Male Baboon Chases Off a Rival, Zambia

November 21, 2010: Johannesburg, South Africa

Before Breakfast

In the hotel courtyard, silver-black sardines flash
out of the darkness beneath the stones in which
they sleep, to poke the white and shifty moon.

November 22, 2010: Baobob Camp, Chobe, Botswana

Among the San

The paintings in the caves have almost disappeared
on which the map was written
before anyone thought to write the story down—

and the locals no longer remember
what their grandfathers said about the paintings,
and the caves are thick with dust.

Around them and far into the distance
the landscape is almost blank
with the emptiness of evening.

Infant Baboon Swinging on a Vine, Zambia

After Dinner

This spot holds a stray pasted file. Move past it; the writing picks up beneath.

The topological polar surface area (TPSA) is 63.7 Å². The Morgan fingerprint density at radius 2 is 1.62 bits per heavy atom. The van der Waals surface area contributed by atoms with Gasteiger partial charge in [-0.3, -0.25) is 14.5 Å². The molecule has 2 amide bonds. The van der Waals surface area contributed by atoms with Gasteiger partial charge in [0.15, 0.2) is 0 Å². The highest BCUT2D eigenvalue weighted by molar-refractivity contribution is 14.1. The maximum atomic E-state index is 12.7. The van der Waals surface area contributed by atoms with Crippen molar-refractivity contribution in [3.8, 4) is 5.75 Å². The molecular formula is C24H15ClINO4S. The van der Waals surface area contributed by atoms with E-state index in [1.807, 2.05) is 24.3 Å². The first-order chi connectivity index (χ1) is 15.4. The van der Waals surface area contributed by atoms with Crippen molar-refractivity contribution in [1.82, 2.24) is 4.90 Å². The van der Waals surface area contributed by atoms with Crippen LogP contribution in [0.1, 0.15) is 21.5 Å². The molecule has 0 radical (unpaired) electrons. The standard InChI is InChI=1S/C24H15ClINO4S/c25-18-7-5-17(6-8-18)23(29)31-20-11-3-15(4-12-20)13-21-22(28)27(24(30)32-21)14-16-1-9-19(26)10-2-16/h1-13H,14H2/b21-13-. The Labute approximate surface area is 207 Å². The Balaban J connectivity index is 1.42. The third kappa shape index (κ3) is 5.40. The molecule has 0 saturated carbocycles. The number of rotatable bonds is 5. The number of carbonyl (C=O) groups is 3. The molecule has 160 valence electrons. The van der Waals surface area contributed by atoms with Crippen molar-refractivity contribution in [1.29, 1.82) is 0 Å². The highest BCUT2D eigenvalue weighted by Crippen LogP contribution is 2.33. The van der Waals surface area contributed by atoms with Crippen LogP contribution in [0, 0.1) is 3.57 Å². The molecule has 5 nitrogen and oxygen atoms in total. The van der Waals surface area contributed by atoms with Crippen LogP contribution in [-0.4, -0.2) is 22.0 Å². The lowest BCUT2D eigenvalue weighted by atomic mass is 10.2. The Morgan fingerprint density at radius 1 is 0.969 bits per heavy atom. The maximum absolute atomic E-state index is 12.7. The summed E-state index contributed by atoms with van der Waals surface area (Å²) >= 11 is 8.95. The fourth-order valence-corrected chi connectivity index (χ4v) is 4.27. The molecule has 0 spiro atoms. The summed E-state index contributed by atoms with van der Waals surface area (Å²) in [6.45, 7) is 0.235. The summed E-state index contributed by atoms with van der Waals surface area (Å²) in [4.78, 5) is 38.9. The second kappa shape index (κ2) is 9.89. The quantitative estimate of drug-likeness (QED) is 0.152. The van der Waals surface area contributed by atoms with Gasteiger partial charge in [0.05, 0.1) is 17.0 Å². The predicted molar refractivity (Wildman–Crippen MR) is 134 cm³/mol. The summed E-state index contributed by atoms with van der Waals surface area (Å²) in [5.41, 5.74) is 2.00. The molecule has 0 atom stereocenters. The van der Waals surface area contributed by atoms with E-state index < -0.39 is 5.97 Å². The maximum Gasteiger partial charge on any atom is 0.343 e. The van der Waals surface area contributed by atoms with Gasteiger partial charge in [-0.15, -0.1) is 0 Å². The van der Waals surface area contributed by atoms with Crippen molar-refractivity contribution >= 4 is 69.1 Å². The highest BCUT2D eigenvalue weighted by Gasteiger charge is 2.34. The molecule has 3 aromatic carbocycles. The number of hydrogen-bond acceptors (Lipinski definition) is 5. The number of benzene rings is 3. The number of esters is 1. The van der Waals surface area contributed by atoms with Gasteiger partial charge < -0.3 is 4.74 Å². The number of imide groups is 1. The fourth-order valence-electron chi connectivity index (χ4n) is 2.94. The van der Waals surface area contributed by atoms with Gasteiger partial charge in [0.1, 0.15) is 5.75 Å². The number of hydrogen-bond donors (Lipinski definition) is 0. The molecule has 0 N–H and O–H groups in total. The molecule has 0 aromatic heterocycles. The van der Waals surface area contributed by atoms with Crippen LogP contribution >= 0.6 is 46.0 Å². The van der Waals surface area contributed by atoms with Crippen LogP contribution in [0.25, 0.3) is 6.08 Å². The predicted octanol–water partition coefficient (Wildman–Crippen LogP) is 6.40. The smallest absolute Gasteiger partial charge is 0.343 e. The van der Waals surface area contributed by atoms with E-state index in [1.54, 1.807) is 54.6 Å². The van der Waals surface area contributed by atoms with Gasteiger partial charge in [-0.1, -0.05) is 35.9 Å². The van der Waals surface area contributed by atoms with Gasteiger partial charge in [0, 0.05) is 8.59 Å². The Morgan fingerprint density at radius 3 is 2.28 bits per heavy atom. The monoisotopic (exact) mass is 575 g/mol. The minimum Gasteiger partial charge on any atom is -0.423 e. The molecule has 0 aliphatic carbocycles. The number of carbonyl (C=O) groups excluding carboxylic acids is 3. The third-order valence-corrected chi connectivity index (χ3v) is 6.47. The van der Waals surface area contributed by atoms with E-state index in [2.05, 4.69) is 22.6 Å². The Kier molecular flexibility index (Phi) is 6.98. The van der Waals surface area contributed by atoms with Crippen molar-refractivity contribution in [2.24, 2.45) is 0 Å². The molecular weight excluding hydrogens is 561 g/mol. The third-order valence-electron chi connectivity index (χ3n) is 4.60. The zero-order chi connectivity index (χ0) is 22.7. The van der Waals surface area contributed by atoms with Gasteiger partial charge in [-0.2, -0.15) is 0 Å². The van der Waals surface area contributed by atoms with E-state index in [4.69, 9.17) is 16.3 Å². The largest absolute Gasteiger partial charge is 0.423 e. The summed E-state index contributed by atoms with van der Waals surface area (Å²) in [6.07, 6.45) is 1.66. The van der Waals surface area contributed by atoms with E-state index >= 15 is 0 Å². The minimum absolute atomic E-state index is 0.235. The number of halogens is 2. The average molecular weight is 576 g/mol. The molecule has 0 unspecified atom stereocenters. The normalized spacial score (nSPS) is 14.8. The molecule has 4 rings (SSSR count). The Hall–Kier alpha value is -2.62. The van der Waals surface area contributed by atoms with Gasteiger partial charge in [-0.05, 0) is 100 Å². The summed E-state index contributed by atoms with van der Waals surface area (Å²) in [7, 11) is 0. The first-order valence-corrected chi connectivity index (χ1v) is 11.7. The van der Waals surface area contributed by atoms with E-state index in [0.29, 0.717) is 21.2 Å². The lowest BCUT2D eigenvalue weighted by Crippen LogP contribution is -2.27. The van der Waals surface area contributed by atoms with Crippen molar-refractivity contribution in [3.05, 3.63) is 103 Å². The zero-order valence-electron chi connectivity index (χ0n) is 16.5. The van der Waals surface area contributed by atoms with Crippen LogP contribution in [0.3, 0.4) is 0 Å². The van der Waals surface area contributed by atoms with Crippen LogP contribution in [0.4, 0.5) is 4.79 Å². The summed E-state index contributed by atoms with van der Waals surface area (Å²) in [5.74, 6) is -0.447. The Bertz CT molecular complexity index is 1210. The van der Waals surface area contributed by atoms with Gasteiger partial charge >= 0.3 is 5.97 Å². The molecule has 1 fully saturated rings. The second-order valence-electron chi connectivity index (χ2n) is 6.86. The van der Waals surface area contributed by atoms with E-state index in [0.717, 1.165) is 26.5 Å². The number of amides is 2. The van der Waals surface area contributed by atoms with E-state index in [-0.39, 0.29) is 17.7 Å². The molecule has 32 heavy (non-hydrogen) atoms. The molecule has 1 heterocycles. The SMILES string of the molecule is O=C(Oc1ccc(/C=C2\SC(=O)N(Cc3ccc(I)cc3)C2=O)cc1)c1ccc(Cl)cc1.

Before dinner, Tinashe announced that since this was Africa, the men would eat first, and the women would serve them. All of the women except Rhona were shocked and offended. We all treated it as a joke, except for Rhona, who said, “Well, that’s the way it’s supposed to be.” The men explained to our hosts that it was not acceptable to Americans for women to serve the men. Tinashe said, “You know your way. Why not try ours? It is only for a fortnight. Why not at least give it a try? Then when you go home you can resume your old ways.” We ended up agreeing that the men would serve themselves first, and then we’d wait until the women finished serving themselves before starting to eat.

Alpha Male Baboon, Baobob Camp, Chobe, Botswana